Africa Seeing Uptick in COVID Cases Driven by South Africa, WHO Says

By Reuters Staff

April 29, 2022

JOHANNESBURG/NAIROBI/DAKAR (Reuters) - Africa is seeing an uptick in COVID-19 infections, largely driven by a doubling in cases reported in South Africa, the World Health Organization said on Thursday, urging people across the continent to continue to get vaccinated.

Africa had been experiencing a lull in COVID cases, with the WHO earlier this month pointing to the longest-running decline in weekly infections on the continent since the start of the pandemic.

But last week cases started to pick up in South Africa - the country that has recorded the most infections and deaths in Africa to date - and health authorities there are monitoring for signs of a fifth infection wave.

"This week new COVID-19 cases and deaths on the continent increased for the first time after a decline of more than two months for cases and one month for deaths," Benido Impouma, director for communicable and non-communicable diseases at the WHO's Africa office, told an online news conference.

Impouma said there was no evidence as yet to suggest the rise in cases was linked to any new sublineages or a new coronavirus variant.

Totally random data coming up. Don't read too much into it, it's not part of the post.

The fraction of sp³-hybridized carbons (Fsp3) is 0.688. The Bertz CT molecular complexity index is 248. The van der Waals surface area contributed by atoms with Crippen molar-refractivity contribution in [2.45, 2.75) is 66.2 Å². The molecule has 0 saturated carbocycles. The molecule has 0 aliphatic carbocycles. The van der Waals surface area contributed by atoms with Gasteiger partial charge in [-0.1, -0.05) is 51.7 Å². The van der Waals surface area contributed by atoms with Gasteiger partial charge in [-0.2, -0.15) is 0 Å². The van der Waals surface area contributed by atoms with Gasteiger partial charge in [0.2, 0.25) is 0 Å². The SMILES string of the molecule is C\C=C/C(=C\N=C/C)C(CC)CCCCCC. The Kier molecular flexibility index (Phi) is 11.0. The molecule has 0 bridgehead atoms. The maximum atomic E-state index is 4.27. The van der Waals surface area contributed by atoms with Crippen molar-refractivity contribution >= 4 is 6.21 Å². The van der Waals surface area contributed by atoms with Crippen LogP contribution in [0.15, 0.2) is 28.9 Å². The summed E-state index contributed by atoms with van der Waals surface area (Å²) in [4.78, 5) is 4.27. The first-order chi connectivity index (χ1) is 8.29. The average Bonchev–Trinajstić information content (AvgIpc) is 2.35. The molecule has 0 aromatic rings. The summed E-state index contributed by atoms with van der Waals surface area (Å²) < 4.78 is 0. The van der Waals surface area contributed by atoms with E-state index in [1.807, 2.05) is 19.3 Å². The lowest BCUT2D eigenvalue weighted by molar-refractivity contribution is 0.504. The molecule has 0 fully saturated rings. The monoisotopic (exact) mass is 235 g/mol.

Helen Rees, executive director of the University of the Witwatersrand's Reproductive Health and HIV Institute in Johannesburg, told the same news conference that an increasing share of South Africa's COVID cases were the BA.4 and BA.5 sublineages of the Omicron variant.

In a preprint published this week, South African researchers report that the spike proteins of BA.4 and BA.5 are identical to each other, and differ from the Omicron BA.2 variant by four mutations. Together, BA.4 and BA.5 had begun displacing BA.2 by early April, at which point they made up 50% of samples.

But she said the country had so far not seen a huge increase in mortality or intensive care admissions.

Separately, the WHO also said on Thursday that Africa was witnessing a surge in outbreaks of vaccine-preventable diseases including measles, polio and yellow fever.

"The rise in outbreaks of other vaccine-preventable diseases is a warning sign. As Africa works hard to defeat COVID-19, we must not forget other health threats," WHO Africa director Matshidiso Moeti said in a statement.